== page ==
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Nokia N-Gage QD
A significant upgrade to the original Nokia N-Gage, it was released in 2004, about six monthsafter its predecessor. The design was smaller and the keys were easier to play games with -- such as moving around in first-person mode. The phone included faster hardware but the same display resolution and color range to maintain backwards compatibility. The headset speaker also shifted to the top-right of the device, so dialing a number in one's right hand and placing it flat to one's ear made the owner look less like a 'pillock.'
Why QD? It was as though random letters attached to the end made the device somewhat more appealing. According to a Nokia spokesperson at the time, the "QD" didn't actually stand for anything.
The phone that never was, designed, developed and announced in 2003, the Nokia 7700 was a failed all-inclusive, multimedia, and business-focused smartphone that unfortunately was never released. With its strange curved shell, it felt more like a digital camera than a phone.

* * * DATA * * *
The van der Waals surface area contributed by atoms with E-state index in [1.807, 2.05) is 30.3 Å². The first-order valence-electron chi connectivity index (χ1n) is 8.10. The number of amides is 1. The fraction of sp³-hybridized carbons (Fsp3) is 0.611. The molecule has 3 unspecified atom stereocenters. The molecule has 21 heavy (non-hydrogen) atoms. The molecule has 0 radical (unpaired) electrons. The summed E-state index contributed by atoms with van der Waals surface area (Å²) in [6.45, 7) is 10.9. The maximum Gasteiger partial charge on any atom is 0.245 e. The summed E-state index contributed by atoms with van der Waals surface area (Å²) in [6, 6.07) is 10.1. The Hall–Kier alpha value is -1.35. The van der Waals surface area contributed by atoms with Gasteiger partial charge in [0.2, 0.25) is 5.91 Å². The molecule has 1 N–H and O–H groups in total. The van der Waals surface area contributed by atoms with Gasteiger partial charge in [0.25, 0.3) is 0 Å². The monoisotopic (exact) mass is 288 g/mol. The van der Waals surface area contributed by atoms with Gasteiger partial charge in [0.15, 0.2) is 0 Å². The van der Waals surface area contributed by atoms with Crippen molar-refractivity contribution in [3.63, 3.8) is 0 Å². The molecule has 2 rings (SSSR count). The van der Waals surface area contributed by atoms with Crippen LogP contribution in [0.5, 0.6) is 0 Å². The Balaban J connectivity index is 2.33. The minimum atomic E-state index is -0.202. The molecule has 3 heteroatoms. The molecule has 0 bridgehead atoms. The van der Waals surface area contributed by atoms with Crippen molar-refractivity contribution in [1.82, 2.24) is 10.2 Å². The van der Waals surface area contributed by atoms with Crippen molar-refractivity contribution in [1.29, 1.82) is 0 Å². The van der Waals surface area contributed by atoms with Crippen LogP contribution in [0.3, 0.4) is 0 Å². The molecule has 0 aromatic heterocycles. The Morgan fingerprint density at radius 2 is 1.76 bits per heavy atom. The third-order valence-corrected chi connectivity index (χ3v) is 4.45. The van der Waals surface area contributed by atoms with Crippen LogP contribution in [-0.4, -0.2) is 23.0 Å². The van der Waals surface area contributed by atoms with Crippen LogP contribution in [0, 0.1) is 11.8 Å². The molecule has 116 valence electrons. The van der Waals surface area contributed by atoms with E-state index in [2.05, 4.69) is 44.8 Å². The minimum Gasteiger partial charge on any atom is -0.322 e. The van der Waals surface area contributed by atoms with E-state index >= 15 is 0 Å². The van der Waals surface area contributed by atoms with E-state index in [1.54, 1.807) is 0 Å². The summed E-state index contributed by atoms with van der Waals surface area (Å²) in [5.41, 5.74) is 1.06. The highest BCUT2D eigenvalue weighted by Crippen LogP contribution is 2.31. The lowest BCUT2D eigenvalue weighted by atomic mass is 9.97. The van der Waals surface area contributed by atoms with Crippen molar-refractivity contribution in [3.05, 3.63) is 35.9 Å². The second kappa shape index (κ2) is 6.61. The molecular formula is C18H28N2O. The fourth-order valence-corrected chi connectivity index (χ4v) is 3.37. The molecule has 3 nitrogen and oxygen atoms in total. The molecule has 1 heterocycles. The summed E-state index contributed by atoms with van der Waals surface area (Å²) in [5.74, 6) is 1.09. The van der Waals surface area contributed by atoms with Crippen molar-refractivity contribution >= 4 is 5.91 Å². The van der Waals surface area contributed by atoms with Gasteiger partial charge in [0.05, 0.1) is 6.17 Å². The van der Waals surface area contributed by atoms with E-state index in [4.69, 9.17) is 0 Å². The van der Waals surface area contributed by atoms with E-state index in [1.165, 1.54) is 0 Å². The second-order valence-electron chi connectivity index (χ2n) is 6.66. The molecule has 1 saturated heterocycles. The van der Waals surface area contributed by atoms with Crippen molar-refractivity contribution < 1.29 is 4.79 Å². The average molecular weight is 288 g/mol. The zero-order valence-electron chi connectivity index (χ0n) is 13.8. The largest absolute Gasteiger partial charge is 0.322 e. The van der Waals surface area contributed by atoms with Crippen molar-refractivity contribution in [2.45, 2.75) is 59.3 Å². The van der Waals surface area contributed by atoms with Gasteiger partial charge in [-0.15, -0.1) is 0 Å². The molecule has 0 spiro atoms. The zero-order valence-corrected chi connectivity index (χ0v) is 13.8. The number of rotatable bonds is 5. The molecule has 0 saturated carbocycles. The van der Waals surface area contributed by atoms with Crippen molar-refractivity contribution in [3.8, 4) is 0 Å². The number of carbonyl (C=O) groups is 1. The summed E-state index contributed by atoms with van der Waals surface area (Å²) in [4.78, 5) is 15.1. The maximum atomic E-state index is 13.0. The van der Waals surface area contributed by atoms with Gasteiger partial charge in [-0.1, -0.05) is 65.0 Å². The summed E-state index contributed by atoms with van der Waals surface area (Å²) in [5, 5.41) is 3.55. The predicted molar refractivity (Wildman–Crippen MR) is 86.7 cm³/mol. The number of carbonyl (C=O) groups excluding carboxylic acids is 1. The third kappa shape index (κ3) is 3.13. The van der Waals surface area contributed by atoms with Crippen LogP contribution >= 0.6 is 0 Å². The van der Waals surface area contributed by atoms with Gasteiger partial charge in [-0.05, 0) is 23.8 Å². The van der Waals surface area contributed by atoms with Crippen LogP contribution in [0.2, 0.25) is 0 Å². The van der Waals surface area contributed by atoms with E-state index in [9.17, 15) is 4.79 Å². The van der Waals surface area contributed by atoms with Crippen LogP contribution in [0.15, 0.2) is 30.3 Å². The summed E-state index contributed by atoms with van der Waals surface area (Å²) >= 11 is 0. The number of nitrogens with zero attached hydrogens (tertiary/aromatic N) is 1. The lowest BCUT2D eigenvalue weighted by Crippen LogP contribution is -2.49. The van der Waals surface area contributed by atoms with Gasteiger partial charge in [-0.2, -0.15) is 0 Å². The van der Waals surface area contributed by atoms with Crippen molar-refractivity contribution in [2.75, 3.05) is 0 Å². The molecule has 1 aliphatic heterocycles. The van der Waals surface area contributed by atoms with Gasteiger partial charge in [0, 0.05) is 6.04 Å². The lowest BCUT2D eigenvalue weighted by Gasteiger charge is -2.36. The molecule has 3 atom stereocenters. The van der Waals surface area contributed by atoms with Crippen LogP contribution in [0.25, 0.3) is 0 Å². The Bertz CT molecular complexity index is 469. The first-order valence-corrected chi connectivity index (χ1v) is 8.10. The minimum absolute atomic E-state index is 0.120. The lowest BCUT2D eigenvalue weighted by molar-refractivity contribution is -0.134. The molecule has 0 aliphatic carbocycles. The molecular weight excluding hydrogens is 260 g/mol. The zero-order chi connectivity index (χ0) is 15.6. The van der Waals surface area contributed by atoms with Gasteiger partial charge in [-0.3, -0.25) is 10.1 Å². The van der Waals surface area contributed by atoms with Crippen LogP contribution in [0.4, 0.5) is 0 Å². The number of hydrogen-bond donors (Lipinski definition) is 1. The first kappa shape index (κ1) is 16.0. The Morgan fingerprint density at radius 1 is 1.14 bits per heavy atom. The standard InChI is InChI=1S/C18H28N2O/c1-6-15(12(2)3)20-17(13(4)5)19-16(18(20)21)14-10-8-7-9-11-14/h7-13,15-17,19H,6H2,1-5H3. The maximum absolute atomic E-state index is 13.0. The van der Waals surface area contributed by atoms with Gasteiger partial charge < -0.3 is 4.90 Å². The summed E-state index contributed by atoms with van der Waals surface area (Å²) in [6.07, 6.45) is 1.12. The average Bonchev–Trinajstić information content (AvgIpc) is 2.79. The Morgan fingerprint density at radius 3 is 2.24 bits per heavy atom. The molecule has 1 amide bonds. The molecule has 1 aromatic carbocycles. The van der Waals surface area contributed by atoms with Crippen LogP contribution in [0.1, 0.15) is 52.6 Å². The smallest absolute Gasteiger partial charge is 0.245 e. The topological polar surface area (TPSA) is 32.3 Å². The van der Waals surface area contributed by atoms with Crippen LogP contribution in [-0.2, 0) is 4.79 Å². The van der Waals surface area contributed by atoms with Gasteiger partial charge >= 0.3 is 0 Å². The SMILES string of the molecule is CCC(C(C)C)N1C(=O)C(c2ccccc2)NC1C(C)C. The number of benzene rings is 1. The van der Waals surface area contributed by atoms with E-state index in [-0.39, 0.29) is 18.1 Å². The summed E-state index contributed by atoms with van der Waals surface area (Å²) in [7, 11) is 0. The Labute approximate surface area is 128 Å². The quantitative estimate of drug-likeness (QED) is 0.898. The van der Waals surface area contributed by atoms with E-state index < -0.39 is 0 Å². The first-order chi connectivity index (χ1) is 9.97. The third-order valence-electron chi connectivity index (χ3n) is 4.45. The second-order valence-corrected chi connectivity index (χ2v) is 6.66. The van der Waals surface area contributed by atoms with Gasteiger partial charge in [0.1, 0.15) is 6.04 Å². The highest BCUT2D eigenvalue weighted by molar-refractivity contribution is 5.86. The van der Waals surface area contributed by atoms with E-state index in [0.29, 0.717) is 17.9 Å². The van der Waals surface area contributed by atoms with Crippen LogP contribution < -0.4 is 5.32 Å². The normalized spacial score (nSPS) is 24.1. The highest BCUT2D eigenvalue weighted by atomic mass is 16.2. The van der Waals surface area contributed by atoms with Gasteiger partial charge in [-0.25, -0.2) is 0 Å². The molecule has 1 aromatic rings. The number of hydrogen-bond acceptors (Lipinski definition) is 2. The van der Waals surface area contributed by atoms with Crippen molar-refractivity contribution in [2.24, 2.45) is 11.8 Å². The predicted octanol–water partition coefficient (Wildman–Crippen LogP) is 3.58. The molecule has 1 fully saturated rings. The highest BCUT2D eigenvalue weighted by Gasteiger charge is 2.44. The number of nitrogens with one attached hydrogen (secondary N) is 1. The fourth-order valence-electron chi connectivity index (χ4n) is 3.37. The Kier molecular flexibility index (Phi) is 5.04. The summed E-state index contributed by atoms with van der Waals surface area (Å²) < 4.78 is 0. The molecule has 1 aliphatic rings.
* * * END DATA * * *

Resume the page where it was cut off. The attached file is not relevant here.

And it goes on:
The touchscreen thin-film transistor (TFT) display with 65,000 colors included a fully-fledged Web browser, office suite -- including word processor, spreadsheet program and PowerPoint viewer -- and would have been the Symbian Series 90 phone on the market. Alas, good things don't always come to those who wait. The device never made it to the market.
Nokia finally developed a touchscreen phone -- one of the first on the market -- and released the Nokia 7710, the successor to the never-released Nokia 7700, around the time the discontinued phone was due to hit the market. Designed for use in the landscape mode -- one held the phone in portrait mode to make calls -- it was the closest phone that Nokia came to the Lumia but arrived on the market almost a decade earlier. Design wise, it was more like a slimmed-down tablet than a phone as such, but considering the only 'tablets' on the market were 180-degree screen-spinning laptops, it wasn't considered anything but a very clever phone.
With a 640 x 320 pixel screen in a 3.5-inch display, it was a heavy device but fit snugly -- if not a little bulky -- in one's jeans pocket. It also ran Symbian Series 90, a breakthrough in design for the Finnish phone maker, and even included Flash support in the in-built browser.